Just think about how many times you open a new app on your phone in the middle of reading an email or a news article. (If you don’t do this, and you have perfect focus and attention, that’s great. I beg you to feel superior in private.) And if someone navigates away from your page or post, there’s a 90% chance they’re never going to finish it. 

Your best bet is to ensure you don’t have errors to begin with. It’s a distraction, it tanks your credibility, and it shows that you didn’t take the time to review your own work.

7. You have no idea if your web copy is working.

There are a lot of variables when it comes to running a successful business. It can be hard to determine which elements are the most important, and which elements could use some improvement. If, for example, you’re a blogger, you should know which of your posts is most successful and why. You should know which newsletters have been most successful. Or which of your products sell the best. And you should know which blog, email, and product is performing the worst, because between the best and the worst, there’s a ton of information to help you optimize your writing and your business.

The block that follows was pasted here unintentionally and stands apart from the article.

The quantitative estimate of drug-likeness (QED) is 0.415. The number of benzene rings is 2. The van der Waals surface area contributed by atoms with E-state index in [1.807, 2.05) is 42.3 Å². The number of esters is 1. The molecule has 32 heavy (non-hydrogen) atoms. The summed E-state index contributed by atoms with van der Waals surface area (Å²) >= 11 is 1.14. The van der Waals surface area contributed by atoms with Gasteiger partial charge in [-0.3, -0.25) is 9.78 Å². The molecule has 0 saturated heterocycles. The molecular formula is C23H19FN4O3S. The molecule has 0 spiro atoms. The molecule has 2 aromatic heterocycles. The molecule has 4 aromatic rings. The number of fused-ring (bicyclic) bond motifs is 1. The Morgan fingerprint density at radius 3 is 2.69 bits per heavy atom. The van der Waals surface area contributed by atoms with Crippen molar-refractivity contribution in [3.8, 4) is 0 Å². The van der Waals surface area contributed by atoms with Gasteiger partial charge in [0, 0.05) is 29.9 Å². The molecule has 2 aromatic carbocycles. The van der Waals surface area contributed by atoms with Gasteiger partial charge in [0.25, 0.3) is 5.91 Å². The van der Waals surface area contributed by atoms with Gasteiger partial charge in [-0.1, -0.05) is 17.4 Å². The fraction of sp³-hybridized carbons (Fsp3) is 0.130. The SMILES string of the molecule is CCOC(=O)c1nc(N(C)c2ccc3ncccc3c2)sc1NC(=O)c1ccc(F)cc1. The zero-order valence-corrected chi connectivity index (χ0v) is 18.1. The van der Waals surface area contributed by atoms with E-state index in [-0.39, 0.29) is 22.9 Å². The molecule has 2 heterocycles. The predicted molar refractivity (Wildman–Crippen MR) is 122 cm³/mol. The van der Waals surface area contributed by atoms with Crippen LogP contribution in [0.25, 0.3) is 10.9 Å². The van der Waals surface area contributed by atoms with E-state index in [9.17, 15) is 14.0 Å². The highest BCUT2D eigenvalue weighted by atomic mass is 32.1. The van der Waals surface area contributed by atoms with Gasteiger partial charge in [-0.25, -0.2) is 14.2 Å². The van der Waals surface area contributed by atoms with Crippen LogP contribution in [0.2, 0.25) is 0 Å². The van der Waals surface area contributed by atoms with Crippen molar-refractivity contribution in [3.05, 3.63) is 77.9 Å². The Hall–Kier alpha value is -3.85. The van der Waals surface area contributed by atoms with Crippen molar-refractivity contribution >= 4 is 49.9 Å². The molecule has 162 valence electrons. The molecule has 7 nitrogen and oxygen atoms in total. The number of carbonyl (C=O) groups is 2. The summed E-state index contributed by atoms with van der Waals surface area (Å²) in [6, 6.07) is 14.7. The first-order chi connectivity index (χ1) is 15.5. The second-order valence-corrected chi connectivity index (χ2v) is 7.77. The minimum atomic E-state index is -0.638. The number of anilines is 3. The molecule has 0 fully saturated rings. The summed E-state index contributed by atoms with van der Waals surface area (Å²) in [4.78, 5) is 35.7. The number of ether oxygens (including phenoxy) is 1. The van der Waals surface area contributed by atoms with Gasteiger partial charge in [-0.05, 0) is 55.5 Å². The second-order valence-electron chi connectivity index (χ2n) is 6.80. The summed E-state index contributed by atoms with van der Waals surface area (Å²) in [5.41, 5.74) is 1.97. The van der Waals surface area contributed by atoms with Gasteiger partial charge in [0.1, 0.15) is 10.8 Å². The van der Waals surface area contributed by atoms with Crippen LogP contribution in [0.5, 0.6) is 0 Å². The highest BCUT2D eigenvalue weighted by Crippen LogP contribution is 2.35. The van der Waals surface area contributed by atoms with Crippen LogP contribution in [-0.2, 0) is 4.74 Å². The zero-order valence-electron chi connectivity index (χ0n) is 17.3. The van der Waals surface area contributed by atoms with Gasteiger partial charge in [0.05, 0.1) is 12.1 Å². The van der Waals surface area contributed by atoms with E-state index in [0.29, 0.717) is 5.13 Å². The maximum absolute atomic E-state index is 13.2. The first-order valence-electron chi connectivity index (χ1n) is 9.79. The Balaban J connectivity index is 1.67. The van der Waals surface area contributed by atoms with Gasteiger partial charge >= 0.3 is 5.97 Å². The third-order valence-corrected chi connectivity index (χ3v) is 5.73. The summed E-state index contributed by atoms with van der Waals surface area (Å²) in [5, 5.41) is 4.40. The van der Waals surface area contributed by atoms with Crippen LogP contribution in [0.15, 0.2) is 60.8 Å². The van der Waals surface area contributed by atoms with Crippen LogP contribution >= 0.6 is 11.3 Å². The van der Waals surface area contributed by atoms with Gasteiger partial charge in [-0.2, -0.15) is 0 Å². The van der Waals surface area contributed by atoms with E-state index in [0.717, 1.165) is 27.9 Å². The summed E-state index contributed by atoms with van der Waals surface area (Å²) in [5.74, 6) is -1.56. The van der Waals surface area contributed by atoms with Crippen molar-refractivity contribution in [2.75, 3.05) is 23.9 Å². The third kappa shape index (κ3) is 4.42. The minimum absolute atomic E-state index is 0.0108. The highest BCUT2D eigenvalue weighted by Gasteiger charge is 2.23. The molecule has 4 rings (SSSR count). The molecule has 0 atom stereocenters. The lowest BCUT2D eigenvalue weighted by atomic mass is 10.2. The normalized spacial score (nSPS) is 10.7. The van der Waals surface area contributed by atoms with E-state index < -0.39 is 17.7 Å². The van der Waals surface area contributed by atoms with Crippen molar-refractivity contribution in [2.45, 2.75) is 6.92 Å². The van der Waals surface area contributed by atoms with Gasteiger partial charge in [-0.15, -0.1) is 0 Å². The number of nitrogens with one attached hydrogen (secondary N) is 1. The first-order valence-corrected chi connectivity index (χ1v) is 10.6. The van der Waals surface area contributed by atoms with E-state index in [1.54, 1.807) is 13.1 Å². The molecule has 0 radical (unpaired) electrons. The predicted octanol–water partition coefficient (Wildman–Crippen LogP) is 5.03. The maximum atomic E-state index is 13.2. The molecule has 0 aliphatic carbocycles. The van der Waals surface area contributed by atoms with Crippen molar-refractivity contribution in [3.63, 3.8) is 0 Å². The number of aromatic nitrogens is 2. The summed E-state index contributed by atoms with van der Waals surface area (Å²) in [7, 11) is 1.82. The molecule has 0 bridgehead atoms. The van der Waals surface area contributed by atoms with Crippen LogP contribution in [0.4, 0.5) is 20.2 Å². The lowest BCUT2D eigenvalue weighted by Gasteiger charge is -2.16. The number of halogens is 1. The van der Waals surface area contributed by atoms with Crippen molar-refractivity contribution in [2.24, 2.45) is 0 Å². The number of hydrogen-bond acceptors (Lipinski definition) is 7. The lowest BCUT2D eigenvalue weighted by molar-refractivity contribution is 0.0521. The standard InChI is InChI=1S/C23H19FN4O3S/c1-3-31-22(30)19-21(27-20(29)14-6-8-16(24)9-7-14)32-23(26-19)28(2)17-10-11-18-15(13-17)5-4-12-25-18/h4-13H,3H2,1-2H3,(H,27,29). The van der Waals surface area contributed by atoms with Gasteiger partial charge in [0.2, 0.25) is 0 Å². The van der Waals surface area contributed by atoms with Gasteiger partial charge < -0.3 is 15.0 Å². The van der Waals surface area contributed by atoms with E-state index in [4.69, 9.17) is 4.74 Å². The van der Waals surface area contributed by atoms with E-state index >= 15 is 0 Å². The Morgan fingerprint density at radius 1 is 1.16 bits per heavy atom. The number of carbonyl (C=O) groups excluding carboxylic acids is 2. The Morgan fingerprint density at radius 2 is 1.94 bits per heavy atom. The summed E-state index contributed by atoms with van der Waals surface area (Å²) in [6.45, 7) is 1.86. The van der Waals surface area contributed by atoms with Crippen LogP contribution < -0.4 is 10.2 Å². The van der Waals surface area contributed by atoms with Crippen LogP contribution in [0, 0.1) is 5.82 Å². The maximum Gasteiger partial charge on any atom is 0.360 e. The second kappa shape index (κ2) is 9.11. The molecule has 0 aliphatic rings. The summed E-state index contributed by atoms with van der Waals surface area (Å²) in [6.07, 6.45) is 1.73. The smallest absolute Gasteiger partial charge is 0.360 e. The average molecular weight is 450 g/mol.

Secret marketing hack: Show people your pets. People go bonkers for pets.

8. You don't enjoy writing about your subject.